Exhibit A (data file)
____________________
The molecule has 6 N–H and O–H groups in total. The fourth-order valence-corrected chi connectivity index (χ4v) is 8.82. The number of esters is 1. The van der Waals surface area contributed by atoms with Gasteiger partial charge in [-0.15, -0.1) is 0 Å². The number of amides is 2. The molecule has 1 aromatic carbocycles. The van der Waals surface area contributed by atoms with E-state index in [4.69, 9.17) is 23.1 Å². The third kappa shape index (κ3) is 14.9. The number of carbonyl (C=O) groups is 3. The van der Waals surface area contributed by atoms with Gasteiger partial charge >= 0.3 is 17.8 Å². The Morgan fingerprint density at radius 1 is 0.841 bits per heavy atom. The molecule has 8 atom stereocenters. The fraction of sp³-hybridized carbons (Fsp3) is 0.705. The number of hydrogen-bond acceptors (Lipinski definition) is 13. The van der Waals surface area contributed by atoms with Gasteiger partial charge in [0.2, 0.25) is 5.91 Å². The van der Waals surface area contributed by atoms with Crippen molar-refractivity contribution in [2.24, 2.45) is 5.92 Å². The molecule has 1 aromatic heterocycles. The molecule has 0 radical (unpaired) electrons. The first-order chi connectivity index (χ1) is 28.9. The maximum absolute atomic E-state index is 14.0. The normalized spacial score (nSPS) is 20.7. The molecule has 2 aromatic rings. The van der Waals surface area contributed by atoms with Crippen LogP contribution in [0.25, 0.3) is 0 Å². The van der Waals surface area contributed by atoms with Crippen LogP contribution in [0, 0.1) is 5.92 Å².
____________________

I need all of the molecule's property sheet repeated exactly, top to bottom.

The molecule has 6 N–H and O–H groups in total. The fourth-order valence-corrected chi connectivity index (χ4v) is 8.82. The number of esters is 1. The van der Waals surface area contributed by atoms with Gasteiger partial charge in [-0.15, -0.1) is 0 Å². The number of amides is 2. The molecule has 1 aromatic carbocycles. The van der Waals surface area contributed by atoms with E-state index in [4.69, 9.17) is 23.1 Å². The third kappa shape index (κ3) is 14.9. The number of carbonyl (C=O) groups is 3. The van der Waals surface area contributed by atoms with Gasteiger partial charge >= 0.3 is 17.8 Å². The Morgan fingerprint density at radius 1 is 0.841 bits per heavy atom. The molecule has 8 atom stereocenters. The fraction of sp³-hybridized carbons (Fsp3) is 0.705. The number of hydrogen-bond acceptors (Lipinski definition) is 13. The van der Waals surface area contributed by atoms with Gasteiger partial charge in [0.2, 0.25) is 5.91 Å². The van der Waals surface area contributed by atoms with Crippen molar-refractivity contribution in [2.24, 2.45) is 5.92 Å². The molecule has 1 aromatic heterocycles. The molecule has 0 radical (unpaired) electrons. The first-order chi connectivity index (χ1) is 28.9. The maximum absolute atomic E-state index is 14.0. The normalized spacial score (nSPS) is 20.7. The molecule has 2 aromatic rings. The van der Waals surface area contributed by atoms with Crippen LogP contribution in [0.25, 0.3) is 0 Å². The van der Waals surface area contributed by atoms with Crippen LogP contribution in [0, 0.1) is 5.92 Å².